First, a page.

Maryland's Southern Stars
By Karen-Lee Ryan
Friday, July 2, 2004; Page WE27
It's Fourth of July weekend, a time to reflect on the country's roots and independence -- and perhaps a chance to discover how much early history was created just a short drive from the nation's capital.
Everyone seems to know about the fledgling communities in Jamestown, Va., and Plymouth, Mass., but few realize that Southern Maryland quickly followed with its own European settlements. Calvert County celebrates its 350th birthday Saturday with an old-fashioned family picnic at Jefferson Patterson Park and Museum, plus live music, pony rides, jousting, birthday cake and plenty of dignitaries recognizing the longevity of the county. And it isn't even Maryland's oldest -- St. Mary's takes those honors.
Members of the Calvert family landed on the banks of what is now St. Mary's County 20 years earlier in 1634, which means Southern Maryland spans nearly 400 years of modern American history. Its three counties -- St. Mary's, Calvert and Charles -- trace the creation of the United States, from Colonial days and the American Revolution to the Civil War and the industrial boom. Bounded by the Potomac and Patuxent rivers and the Chesapeake Bay and filled with fertile farmland, the three counties demonstrate the dependence on waterways and agriculture in building a new nation. And the early colonists understood the importance of religious freedom and the separation of church and state, laying the foundation for many American liberties long before the Bill of Rights.
Following are eight great historical places in Southern Maryland. Each shares a story, and together they portray important and interesting elements of Maryland history. The first three destinations are in St. Mary's County and cover some of Maryland's early history. The Charles County locations highlight the Revolutionary and Civil War eras, and the Calvert County sites cover more modern innovations and experiences. The final historical "place" is not a single destination, but a series of cultural icons that unite all three counties: the tobacco barns of Southern Maryland, recently added to a list of America's most endangered historic places.
ST. MARY'S COUNTY
ST. CLEMENT'S ISLAND-POTOMAC RIVER MUSEUM
On March 25, 1634, less than 15 years after the pilgrims landed at Plymouth, 140 English colonists anchored their boats at a small island to take possession of the province of Maryland. The group had sailed the Ark and the Dove across the Atlantic seeking religious freedom and the chance for a better life. They erected a wooden cross and celebrated the first Roman Catholic Mass in the English-speaking colonies. Leonard Calvert, Maryland's first governor and one of the new arrivals, named the island St. Clement's in honor of the fourth pope and patron saint of sailors. While the colonists departed the island the same day, setting sail for St. Mary's City, they had established Maryland as a new colony.
Today, the Potomac River Museum sits on the banks of Colton's Point and details Maryland's earliest days. On weekends, visitors can take a 10-minute, half-mile water taxi ride to the 40-acre St. Clement's Island State Park for an afternoon exploring Maryland's birthplace. A massive stucco cross rises from the island's southern end, a magnet for visitors arriving at a nearby dock. Erected in 1934 on Maryland's 300th birthday, the cross offers a towering tribute to the colonists who ventured to the New World to escape religious persecution. Signs near the cross describe the colonists' short but critical visit to St. Clement's.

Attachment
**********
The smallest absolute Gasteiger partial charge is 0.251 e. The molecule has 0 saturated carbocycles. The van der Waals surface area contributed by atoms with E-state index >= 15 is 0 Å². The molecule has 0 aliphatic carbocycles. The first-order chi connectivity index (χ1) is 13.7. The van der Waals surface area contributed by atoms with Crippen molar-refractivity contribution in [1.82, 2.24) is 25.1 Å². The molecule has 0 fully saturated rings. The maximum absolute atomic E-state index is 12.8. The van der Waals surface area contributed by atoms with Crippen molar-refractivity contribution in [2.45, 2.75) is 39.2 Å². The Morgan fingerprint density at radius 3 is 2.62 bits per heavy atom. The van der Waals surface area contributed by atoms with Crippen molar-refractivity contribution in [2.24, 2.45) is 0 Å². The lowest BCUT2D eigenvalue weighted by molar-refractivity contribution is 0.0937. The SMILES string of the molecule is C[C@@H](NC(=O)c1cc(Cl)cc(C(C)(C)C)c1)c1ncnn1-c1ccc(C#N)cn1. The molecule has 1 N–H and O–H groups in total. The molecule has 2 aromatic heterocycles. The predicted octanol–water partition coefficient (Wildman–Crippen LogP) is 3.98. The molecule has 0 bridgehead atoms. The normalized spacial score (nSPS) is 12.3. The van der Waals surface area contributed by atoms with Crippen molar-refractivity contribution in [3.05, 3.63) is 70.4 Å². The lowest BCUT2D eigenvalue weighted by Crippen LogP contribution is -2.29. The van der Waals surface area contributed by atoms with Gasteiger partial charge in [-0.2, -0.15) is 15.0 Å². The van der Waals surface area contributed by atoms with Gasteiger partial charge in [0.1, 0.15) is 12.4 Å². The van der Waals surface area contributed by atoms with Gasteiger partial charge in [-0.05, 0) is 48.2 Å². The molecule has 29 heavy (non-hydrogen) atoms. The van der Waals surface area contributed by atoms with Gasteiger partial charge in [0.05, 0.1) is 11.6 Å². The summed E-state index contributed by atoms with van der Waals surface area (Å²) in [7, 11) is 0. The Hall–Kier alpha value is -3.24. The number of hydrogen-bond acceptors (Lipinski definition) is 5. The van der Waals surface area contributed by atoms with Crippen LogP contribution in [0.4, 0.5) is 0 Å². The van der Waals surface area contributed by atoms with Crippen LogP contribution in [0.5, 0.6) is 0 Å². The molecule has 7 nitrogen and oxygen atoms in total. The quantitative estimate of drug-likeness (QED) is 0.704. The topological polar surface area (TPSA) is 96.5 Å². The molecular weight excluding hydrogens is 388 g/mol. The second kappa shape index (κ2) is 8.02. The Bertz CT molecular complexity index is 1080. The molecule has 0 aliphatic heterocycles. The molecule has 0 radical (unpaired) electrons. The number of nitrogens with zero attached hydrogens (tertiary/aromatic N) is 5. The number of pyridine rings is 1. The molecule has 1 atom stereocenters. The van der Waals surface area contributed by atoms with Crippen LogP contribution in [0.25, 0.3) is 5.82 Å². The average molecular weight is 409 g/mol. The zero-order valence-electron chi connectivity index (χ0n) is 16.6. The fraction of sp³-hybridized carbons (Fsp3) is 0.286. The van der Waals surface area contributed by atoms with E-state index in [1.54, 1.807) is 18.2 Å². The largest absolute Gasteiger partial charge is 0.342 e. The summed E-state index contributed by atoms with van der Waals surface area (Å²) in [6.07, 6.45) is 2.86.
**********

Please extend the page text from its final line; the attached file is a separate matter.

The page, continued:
Over the years, the island had several owners, including the Blackistone family for 200 years. The Blackistone Lighthouse helped watermen navigate through the area starting in 1851, withstood a Confederate raid and stayed in operation until the 1930s. The story of the lighthouse, and its demise in the 1950s, is just one of the historical highlights chronicled along a grassy hiking trail that spans much of the island. Picnic tables also dot the land, which once sported a beer garden and later a tomato cannery.
The museum offers more in-depth history in a handful of rooms. One chronicles the generations of lighthouse keepers that lived on the island and a current effort to rebuild the lighthouse. Another focuses on the English history that led to Maryland's founding, as well as the colonists who developed St. Mary's City, more than 20 miles downstream.
ST. CLEMENT'S ISLAND-POTOMAC RIVER MUSEUM -- 38370 Point Breeze Rd., Colton's Point. 301-769-2222. www.stmarysmd.com/recreate/museums. Museum open through September weekdays 9 to 5 and weekends noon to 5; open Oct. 1 through mid-March Wednesday through Sunday noon to 4. $1 for adults; children 12 and under free. The water taxi to St. Clement's Island runs weekends only through October between 12:30 and 4; $5 for adults and $3 for children 12 and under. Island is accessible by boat during daylight hours.
• July 10: Potomac Jazz and Seafood Festival. Enjoy oysters, shrimp and crab cakes while listening to jazz musicians. Admission $30 in advance, $35 at gate; includes museum admission and water taxi.
• Aug. 7: Children's Day. The museum features a day of crafts, games, music and food.
• Sept. 16: Senior Citizens' Day. The museum offers a day of bingo, door prizes, music and companionship.
• Oct. 2-3: Blessing of the Fleet. Celebrate the tradition and culture of St. Mary's County with food, music, a parade, a boat blessing and fireworks.
HISTORIC ST. MARY'S CITY
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